musica Dei donum
Attilio ARIOSTI (1666 - 1729): La profezia d'Eliseo nell'assedio di Samaria
Marie-Sophie Pollak, (Donna Prima), Marta Redaelli (Seconda Donna), soprano;
Matteo Pigato (Capitano di Ioram), alto;
Alessio Tosi (Eliseo Profeta), tenor;
Matteo Borgioni (Ioram, Rč di Samaria), bass
Ensemble Lorenzo da Ponte
Dir: Roberto Zarpellon
rec: May 12, 2017 (live), Mauerbach, Kartause Mauerbach
fra bernardo - fb 2104397 (2 CDs) (© 2021) (1.44'40")
Liner-notes: E/D; lyrics - no translations
Cover & track-list
Laszo Borsody, Josef Szas, trumpet;
Ulli Engel, Monica Cordaz, Giada Broz, Maria Ines, Zanovello, violin;
Ursula Kortschak, viola;
Cristiano Contadin, Jorge Daniel Valencia, viola da gamba;
Francesco Galligioni, cello;
Enrico Ruberti, violone;
Andrea Brassan, bassoon;
Lorenzo Feder, harpsichord;
Nicola Lamon, organ
Since the early 17th century the imperial court in Vienna was under the spell of the Italian style. Many composers and performers from Italy played key roles, and most of them belonged among the best in their art. Some of them are well-known and well represented on disc, but others have more or less remained in the shadow. Attilio Ariosti belongs among the latter category. He is mainly known for his sonatas for the viola d'amore, but little of his vocal output is available on disc.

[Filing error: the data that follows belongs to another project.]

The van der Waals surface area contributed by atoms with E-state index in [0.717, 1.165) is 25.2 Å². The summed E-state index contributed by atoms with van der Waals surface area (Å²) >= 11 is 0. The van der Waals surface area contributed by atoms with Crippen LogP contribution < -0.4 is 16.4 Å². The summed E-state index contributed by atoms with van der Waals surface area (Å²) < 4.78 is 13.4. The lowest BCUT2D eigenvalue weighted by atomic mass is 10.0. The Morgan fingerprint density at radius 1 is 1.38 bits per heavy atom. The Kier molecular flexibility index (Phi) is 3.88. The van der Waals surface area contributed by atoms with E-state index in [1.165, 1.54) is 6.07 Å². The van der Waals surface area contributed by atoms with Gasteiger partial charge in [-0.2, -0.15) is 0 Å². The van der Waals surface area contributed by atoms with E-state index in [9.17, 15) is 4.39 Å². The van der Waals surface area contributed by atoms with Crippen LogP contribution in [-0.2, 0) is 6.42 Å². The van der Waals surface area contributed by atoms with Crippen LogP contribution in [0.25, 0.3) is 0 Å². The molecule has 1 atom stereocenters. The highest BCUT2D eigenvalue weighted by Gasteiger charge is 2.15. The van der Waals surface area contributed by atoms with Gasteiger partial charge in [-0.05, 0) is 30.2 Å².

Ariosti was born in Bologna and probably received his first musical education at the basilica San Petronio. In 1688 he entered the monastic Order of the Servites and served as organist at their basilica in Bologna. In the early 1690s he composed two oratorios and some instrumental music. In 1696 he entered the service of the Duke of Mantua where he composed his first opera. He was then sent to the Berlin court of Sophie Charlotte, Electress of Brandenburg. Quickly he became her favourite musician and she kept him at his court for six years. He then went to Vienna where Emperor Joseph I took him into his service. There he stayed seven years and especially during the second half of this period he acted as Austrian ambassador to the states of the Italian peninsula. After the death of Joseph he entered the service of the Duke of Anjou, the future King Louis XV of France. In 1716 he went to England where he made his first appearance as a soloist on the viola d'amore between the acts of Handel's opera Amadigi. The viola d'amore was one of the instruments he played - alongside keyboard and cello; he also was a professional singer - and he composed a number of lessons and sonatas for it.